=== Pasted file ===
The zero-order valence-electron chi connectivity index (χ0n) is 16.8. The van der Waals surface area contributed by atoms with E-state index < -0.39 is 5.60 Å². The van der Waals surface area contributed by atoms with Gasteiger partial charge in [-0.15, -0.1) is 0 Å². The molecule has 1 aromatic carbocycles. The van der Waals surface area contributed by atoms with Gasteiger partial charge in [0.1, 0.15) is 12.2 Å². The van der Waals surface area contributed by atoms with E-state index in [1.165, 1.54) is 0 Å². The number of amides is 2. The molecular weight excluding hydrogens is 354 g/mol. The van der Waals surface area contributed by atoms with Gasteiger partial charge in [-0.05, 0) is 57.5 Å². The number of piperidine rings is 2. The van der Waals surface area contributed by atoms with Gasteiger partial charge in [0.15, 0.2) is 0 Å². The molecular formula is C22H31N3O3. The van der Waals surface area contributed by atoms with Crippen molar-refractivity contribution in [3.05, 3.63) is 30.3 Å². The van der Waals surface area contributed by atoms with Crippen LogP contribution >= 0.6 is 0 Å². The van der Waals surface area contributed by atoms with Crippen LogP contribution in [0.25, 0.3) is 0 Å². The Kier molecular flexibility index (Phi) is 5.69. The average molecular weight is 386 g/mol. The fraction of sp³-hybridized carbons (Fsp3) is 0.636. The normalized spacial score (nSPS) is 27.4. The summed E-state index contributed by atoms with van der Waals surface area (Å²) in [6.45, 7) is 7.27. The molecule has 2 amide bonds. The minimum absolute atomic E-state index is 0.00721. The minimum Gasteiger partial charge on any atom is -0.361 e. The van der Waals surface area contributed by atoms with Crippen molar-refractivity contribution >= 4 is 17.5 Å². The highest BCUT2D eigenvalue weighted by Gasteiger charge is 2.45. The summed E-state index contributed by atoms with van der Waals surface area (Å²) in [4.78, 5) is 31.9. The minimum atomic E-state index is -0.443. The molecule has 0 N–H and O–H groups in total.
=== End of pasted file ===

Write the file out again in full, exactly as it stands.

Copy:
The zero-order valence-electron chi connectivity index (χ0n) is 16.8. The van der Waals surface area contributed by atoms with E-state index < -0.39 is 5.60 Å². The van der Waals surface area contributed by atoms with Gasteiger partial charge in [-0.15, -0.1) is 0 Å². The molecule has 1 aromatic carbocycles. The van der Waals surface area contributed by atoms with Gasteiger partial charge in [0.1, 0.15) is 12.2 Å². The van der Waals surface area contributed by atoms with E-state index in [1.165, 1.54) is 0 Å². The number of amides is 2. The molecular weight excluding hydrogens is 354 g/mol. The van der Waals surface area contributed by atoms with Gasteiger partial charge in [-0.05, 0) is 57.5 Å². The number of piperidine rings is 2. The van der Waals surface area contributed by atoms with Gasteiger partial charge in [0.15, 0.2) is 0 Å². The molecular formula is C22H31N3O3. The van der Waals surface area contributed by atoms with Crippen molar-refractivity contribution in [3.05, 3.63) is 30.3 Å². The van der Waals surface area contributed by atoms with Crippen LogP contribution >= 0.6 is 0 Å². The van der Waals surface area contributed by atoms with Crippen LogP contribution in [0.25, 0.3) is 0 Å². The Kier molecular flexibility index (Phi) is 5.69. The average molecular weight is 386 g/mol. The fraction of sp³-hybridized carbons (Fsp3) is 0.636. The normalized spacial score (nSPS) is 27.4. The summed E-state index contributed by atoms with van der Waals surface area (Å²) in [6.45, 7) is 7.27. The molecule has 2 amide bonds. The minimum absolute atomic E-state index is 0.00721. The minimum Gasteiger partial charge on any atom is -0.361 e. The van der Waals surface area contributed by atoms with Crippen molar-refractivity contribution >= 4 is 17.5 Å². The highest BCUT2D eigenvalue weighted by Gasteiger charge is 2.45. The summed E-state index contributed by atoms with van der Waals surface area (Å²) in [4.78, 5) is 31.9. The minimum atomic E-state index is -0.443. The molecule has 0 N–H and O–H groups in total.